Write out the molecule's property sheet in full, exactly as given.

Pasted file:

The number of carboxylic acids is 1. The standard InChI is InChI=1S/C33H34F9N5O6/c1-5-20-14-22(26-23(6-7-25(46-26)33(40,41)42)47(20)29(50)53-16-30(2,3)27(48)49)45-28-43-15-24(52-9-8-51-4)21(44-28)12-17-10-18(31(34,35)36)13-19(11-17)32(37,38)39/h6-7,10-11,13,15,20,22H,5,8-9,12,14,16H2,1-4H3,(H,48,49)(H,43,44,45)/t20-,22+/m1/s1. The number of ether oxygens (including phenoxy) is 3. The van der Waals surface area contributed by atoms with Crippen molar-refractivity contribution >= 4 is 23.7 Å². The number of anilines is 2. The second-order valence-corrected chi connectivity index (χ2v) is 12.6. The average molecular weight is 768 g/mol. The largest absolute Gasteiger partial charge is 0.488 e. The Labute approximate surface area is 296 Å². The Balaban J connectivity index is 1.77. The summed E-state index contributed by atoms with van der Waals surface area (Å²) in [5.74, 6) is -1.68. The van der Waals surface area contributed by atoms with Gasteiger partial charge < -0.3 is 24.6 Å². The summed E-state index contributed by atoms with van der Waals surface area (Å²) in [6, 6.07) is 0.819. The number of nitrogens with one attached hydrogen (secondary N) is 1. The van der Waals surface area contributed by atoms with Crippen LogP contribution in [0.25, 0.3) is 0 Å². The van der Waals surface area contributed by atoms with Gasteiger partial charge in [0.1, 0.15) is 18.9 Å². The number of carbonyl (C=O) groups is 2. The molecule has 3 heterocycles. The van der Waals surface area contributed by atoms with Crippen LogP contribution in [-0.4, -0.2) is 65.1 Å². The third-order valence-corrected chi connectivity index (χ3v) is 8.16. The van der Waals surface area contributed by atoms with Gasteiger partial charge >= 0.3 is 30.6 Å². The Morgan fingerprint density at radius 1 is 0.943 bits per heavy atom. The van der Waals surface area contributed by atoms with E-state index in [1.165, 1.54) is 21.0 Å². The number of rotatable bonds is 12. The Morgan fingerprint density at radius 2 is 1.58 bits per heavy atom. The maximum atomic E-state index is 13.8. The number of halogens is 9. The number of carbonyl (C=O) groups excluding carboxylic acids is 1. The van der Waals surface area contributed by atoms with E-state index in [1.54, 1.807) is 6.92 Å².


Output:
The number of carboxylic acids is 1. The standard InChI is InChI=1S/C33H34F9N5O6/c1-5-20-14-22(26-23(6-7-25(46-26)33(40,41)42)47(20)29(50)53-16-30(2,3)27(48)49)45-28-43-15-24(52-9-8-51-4)21(44-28)12-17-10-18(31(34,35)36)13-19(11-17)32(37,38)39/h6-7,10-11,13,15,20,22H,5,8-9,12,14,16H2,1-4H3,(H,48,49)(H,43,44,45)/t20-,22+/m1/s1. The number of ether oxygens (including phenoxy) is 3. The van der Waals surface area contributed by atoms with Crippen molar-refractivity contribution >= 4 is 23.7 Å². The number of anilines is 2. The second-order valence-corrected chi connectivity index (χ2v) is 12.6. The average molecular weight is 768 g/mol. The largest absolute Gasteiger partial charge is 0.488 e. The Labute approximate surface area is 296 Å². The Balaban J connectivity index is 1.77. The summed E-state index contributed by atoms with van der Waals surface area (Å²) in [5.74, 6) is -1.68. The van der Waals surface area contributed by atoms with Gasteiger partial charge < -0.3 is 24.6 Å². The summed E-state index contributed by atoms with van der Waals surface area (Å²) in [6, 6.07) is 0.819. The number of nitrogens with one attached hydrogen (secondary N) is 1. The van der Waals surface area contributed by atoms with Crippen LogP contribution in [0.25, 0.3) is 0 Å². The van der Waals surface area contributed by atoms with Gasteiger partial charge in [0.1, 0.15) is 18.9 Å². The number of carbonyl (C=O) groups is 2. The molecule has 3 heterocycles. The van der Waals surface area contributed by atoms with Crippen LogP contribution in [-0.4, -0.2) is 65.1 Å². The third-order valence-corrected chi connectivity index (χ3v) is 8.16. The van der Waals surface area contributed by atoms with Gasteiger partial charge >= 0.3 is 30.6 Å². The Morgan fingerprint density at radius 1 is 0.943 bits per heavy atom. The van der Waals surface area contributed by atoms with E-state index in [1.165, 1.54) is 21.0 Å². The number of rotatable bonds is 12. The Morgan fingerprint density at radius 2 is 1.58 bits per heavy atom. The maximum atomic E-state index is 13.8. The number of halogens is 9. The number of carbonyl (C=O) groups excluding carboxylic acids is 1. The van der Waals surface area contributed by atoms with E-state index in [1.54, 1.807) is 6.92 Å².